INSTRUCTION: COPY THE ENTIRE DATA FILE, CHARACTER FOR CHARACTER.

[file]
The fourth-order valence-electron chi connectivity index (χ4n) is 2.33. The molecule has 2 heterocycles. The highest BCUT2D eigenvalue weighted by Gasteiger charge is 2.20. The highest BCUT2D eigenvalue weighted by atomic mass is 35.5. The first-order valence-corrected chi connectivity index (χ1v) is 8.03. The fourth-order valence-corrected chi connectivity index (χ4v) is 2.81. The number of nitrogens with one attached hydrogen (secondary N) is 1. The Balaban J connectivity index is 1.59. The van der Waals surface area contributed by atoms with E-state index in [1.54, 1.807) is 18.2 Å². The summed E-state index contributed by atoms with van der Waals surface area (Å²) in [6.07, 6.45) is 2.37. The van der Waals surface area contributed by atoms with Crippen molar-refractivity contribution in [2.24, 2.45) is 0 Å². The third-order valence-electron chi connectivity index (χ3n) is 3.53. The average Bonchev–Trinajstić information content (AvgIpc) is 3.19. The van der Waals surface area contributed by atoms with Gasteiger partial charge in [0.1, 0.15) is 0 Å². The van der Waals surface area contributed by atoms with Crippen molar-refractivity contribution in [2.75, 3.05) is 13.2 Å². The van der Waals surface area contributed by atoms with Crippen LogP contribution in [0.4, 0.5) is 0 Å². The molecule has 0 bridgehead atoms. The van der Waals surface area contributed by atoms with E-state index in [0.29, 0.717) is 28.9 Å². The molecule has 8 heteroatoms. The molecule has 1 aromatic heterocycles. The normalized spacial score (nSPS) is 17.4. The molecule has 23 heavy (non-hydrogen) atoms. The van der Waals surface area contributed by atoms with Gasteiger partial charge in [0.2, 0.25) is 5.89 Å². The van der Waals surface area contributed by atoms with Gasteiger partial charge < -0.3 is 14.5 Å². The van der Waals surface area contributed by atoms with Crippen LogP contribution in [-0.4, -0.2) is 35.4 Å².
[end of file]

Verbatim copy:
The fourth-order valence-electron chi connectivity index (χ4n) is 2.33. The molecule has 2 heterocycles. The highest BCUT2D eigenvalue weighted by Gasteiger charge is 2.20. The highest BCUT2D eigenvalue weighted by atomic mass is 35.5. The first-order valence-corrected chi connectivity index (χ1v) is 8.03. The fourth-order valence-corrected chi connectivity index (χ4v) is 2.81. The number of nitrogens with one attached hydrogen (secondary N) is 1. The Balaban J connectivity index is 1.59. The van der Waals surface area contributed by atoms with E-state index in [1.54, 1.807) is 18.2 Å². The summed E-state index contributed by atoms with van der Waals surface area (Å²) in [6.07, 6.45) is 2.37. The van der Waals surface area contributed by atoms with Crippen molar-refractivity contribution in [2.24, 2.45) is 0 Å². The third-order valence-electron chi connectivity index (χ3n) is 3.53. The average Bonchev–Trinajstić information content (AvgIpc) is 3.19. The van der Waals surface area contributed by atoms with Gasteiger partial charge in [0.1, 0.15) is 0 Å². The van der Waals surface area contributed by atoms with Crippen molar-refractivity contribution in [2.75, 3.05) is 13.2 Å². The van der Waals surface area contributed by atoms with Crippen LogP contribution in [0.4, 0.5) is 0 Å². The molecule has 0 bridgehead atoms. The van der Waals surface area contributed by atoms with E-state index in [0.29, 0.717) is 28.9 Å². The molecule has 8 heteroatoms. The molecule has 1 aromatic heterocycles. The normalized spacial score (nSPS) is 17.4. The molecule has 23 heavy (non-hydrogen) atoms. The van der Waals surface area contributed by atoms with Gasteiger partial charge in [0.2, 0.25) is 5.89 Å². The van der Waals surface area contributed by atoms with Gasteiger partial charge < -0.3 is 14.5 Å². The van der Waals surface area contributed by atoms with Crippen LogP contribution in [-0.4, -0.2) is 35.4 Å².